A kind of ricocheting comparison develops. When Martha discovers Ray in bed with another woman – this leads to her first murder – he exclaims, “Jesus, Martha! I was working!” Fed up with Buster’s all-consuming work, Rene resorts to leaving instead of murder – but at the worst possible moment, when Ray and Martha have just surfaced in Michigan, having killed a cop. Rene announces, “I’m leaving. I’m going to live with my sister in Rochester. Say something to stop me!” Buster manages only, “I don’t want you to go. I’ll be back in a couple days.” Early on, Charlie reminds Buster, “Just do your job!” That’s always more than anyone bargains for.

All three films select some variation on these key murders in the duo’s malignant career – their first, then that which sends them to Sing Sing, and the final fiasco with Delphine Downing (pregnant with Ray’s baby) and her small daughter. All three films convey convincing animal heat between Ray and Martha, but the earlier two place them in distorted, suffocating isolation, decisively defining them as pariahs rather than markers of a new post-war darkness in American life. Though Robinson had seen the previous two films, when he declares Lonely Hearts is “not a re-make,” that is surely a starting point for why not.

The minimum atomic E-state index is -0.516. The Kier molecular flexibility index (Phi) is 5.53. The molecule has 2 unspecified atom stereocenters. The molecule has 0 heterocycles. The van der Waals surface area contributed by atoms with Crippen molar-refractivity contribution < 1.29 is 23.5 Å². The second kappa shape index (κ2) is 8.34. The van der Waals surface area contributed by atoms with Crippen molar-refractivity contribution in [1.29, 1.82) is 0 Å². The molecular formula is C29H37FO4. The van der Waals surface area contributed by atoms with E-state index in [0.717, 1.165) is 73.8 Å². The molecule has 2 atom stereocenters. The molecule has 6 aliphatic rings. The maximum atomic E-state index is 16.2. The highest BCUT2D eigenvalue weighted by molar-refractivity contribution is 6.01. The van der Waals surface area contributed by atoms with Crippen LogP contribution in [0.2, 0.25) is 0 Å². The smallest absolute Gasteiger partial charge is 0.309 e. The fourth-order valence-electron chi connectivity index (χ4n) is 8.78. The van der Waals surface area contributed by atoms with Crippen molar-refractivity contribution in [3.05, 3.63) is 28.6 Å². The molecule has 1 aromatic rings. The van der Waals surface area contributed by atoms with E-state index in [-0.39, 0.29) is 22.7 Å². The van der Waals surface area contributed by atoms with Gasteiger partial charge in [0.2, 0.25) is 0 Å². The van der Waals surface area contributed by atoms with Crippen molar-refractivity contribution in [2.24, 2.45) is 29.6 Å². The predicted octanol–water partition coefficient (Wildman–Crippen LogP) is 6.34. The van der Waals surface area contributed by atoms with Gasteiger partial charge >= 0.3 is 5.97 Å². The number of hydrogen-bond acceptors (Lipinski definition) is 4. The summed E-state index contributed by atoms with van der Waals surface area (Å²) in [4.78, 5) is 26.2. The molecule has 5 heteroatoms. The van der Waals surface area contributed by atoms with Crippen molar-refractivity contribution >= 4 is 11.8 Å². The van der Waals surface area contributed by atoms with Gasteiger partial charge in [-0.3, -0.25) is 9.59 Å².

Leonard Kastle made The Honeymoon Killers (1970/DVD 2003) because he judged Bonnie and Clyde (1967) “revolting” and “fake” for glamorizing violent criminals. Kastle used grainy black and white film, shooting a manipulative, hysterical Martha (Shirley Stoler) from unflattering angles so she looked even blowsier. For his only film – Kastle works in opera and orchestra production – he adapted Mahler’s 6th symphony for the score, calling it as “over-baked” as the story. An extraordinarily articulate Kastle explains in detail on the DVD how the film was made and his own series of choices as writer and then director.